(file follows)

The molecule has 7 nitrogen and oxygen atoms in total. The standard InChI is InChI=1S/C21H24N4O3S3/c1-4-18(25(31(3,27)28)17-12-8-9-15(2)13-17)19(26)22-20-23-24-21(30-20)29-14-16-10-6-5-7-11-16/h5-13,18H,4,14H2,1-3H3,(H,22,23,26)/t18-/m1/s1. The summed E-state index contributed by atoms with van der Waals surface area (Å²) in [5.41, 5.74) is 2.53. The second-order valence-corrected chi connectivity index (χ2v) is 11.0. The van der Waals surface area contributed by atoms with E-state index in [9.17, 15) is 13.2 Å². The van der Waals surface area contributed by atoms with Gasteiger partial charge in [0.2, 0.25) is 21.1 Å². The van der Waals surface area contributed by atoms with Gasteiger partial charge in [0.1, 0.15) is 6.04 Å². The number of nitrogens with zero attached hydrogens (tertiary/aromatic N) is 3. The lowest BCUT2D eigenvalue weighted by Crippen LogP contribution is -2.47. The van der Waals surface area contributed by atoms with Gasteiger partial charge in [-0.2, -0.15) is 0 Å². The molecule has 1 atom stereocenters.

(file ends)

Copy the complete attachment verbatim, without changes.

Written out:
The molecule has 7 nitrogen and oxygen atoms in total. The standard InChI is InChI=1S/C21H24N4O3S3/c1-4-18(25(31(3,27)28)17-12-8-9-15(2)13-17)19(26)22-20-23-24-21(30-20)29-14-16-10-6-5-7-11-16/h5-13,18H,4,14H2,1-3H3,(H,22,23,26)/t18-/m1/s1. The summed E-state index contributed by atoms with van der Waals surface area (Å²) in [5.41, 5.74) is 2.53. The second-order valence-corrected chi connectivity index (χ2v) is 11.0. The van der Waals surface area contributed by atoms with E-state index in [9.17, 15) is 13.2 Å². The van der Waals surface area contributed by atoms with Gasteiger partial charge in [0.2, 0.25) is 21.1 Å². The van der Waals surface area contributed by atoms with Gasteiger partial charge in [0.1, 0.15) is 6.04 Å². The number of nitrogens with zero attached hydrogens (tertiary/aromatic N) is 3. The lowest BCUT2D eigenvalue weighted by Crippen LogP contribution is -2.47. The van der Waals surface area contributed by atoms with Gasteiger partial charge in [-0.2, -0.15) is 0 Å². The molecule has 1 atom stereocenters.